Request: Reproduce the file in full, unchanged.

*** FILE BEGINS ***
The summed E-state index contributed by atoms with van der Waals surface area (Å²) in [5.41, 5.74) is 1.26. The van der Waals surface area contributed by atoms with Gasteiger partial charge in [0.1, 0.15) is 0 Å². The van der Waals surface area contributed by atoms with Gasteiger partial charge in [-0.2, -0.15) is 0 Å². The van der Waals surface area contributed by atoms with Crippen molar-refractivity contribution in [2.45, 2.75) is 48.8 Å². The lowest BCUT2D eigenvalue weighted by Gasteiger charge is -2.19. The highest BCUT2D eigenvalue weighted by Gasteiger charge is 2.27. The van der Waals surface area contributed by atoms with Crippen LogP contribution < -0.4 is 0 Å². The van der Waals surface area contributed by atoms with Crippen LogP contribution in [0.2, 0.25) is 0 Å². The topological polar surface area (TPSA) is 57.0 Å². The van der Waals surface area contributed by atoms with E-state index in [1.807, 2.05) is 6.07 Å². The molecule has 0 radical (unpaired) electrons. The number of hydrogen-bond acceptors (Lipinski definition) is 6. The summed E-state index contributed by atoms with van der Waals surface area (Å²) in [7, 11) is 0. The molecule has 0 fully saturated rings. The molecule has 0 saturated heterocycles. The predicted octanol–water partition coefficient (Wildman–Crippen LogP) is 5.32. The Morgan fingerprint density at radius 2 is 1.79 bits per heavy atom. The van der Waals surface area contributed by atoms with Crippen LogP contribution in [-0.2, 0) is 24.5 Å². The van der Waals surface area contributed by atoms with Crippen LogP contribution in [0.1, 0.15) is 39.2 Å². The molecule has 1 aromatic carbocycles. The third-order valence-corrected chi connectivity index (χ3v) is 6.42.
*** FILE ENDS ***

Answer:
The summed E-state index contributed by atoms with van der Waals surface area (Å²) in [5.41, 5.74) is 1.26. The van der Waals surface area contributed by atoms with Gasteiger partial charge in [0.1, 0.15) is 0 Å². The van der Waals surface area contributed by atoms with Gasteiger partial charge in [-0.2, -0.15) is 0 Å². The van der Waals surface area contributed by atoms with Crippen molar-refractivity contribution in [2.45, 2.75) is 48.8 Å². The lowest BCUT2D eigenvalue weighted by Gasteiger charge is -2.19. The highest BCUT2D eigenvalue weighted by Gasteiger charge is 2.27. The van der Waals surface area contributed by atoms with Crippen LogP contribution < -0.4 is 0 Å². The van der Waals surface area contributed by atoms with Crippen LogP contribution in [0.2, 0.25) is 0 Å². The topological polar surface area (TPSA) is 57.0 Å². The van der Waals surface area contributed by atoms with E-state index in [1.807, 2.05) is 6.07 Å². The molecule has 0 radical (unpaired) electrons. The number of hydrogen-bond acceptors (Lipinski definition) is 6. The summed E-state index contributed by atoms with van der Waals surface area (Å²) in [7, 11) is 0. The molecule has 0 fully saturated rings. The molecule has 0 saturated heterocycles. The predicted octanol–water partition coefficient (Wildman–Crippen LogP) is 5.32. The Morgan fingerprint density at radius 2 is 1.79 bits per heavy atom. The van der Waals surface area contributed by atoms with Crippen LogP contribution in [-0.2, 0) is 24.5 Å². The van der Waals surface area contributed by atoms with Crippen LogP contribution in [0.1, 0.15) is 39.2 Å². The molecule has 1 aromatic carbocycles. The third-order valence-corrected chi connectivity index (χ3v) is 6.42.